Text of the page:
Once the rest of the party catches up, they arrive at Camp Exposition. They have s’mores (they don’t) and talk of the crazy Earl of Saxon and the legend of his raped and murdered daughter. Then the talk turns, obviously, to a circus bear that the Earl once released into the woods to hunt and kill the rapist. We’ll call the bear Chekhov and move on. Okay, maybe we won’t movie on because I can’t get over this plot twist. The crazy mad doctor / Earl of Saxon (played by Howard Vernon, regular stock player for Jesus Franco) released his pet bear. To catch his daughter’s killer. There’s no way that could go sideways!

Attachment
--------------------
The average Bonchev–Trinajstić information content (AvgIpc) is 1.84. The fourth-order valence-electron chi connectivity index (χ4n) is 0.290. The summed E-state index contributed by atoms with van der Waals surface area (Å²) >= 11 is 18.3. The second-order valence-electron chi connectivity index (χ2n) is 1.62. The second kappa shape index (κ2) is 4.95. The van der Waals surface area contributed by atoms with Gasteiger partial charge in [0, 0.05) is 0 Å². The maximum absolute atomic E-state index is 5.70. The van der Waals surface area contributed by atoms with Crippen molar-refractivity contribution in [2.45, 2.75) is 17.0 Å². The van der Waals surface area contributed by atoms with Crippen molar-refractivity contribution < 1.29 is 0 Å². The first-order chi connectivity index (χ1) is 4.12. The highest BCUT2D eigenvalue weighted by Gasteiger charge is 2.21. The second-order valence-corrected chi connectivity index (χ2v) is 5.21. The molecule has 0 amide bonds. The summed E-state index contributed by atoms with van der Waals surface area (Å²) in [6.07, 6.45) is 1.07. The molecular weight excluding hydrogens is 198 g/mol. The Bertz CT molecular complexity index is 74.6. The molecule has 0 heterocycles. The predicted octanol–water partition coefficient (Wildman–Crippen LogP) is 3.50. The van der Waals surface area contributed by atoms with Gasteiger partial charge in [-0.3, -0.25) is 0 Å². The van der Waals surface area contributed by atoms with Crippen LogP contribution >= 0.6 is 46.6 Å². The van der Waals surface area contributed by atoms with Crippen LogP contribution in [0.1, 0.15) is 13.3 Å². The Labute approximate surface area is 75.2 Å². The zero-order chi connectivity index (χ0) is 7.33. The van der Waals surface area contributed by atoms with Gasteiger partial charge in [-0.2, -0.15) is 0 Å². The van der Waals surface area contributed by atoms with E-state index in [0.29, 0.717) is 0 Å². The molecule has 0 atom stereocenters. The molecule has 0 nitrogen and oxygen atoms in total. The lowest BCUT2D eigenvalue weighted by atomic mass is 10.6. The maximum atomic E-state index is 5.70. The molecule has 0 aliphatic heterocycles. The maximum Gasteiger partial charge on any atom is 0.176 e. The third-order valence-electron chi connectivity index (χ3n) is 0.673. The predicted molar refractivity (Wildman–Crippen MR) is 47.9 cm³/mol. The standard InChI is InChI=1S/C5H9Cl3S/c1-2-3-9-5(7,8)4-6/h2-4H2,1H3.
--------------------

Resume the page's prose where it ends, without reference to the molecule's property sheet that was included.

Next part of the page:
In the castle of bloody desires
Howard Vernon as the Earl Who Releases Bears to Kill Those That Wrong Him.

After talking at length of the daughter’s rape and murder, Elena flies into a tizzy and rides off into the night in order to escape her own shame. Still no plan. Everyone follows along behind because Elena’s riding off into the woods, alone, at night. In case you’re not following the highly logical A-B-C’s of this particular story, they all wind up at the crazy Earl’s castle and need to shelter there for the night. (But what about the bears?!?)

But but but wait! There’s more! The Earl notes a strange resemblance between his unexpected guests and some of his own ancestors. This digs up the supernatural tentacles old the family curse, kickstarts some squirmy invasive internal surgery and presents us very detailed views of a great many different statues.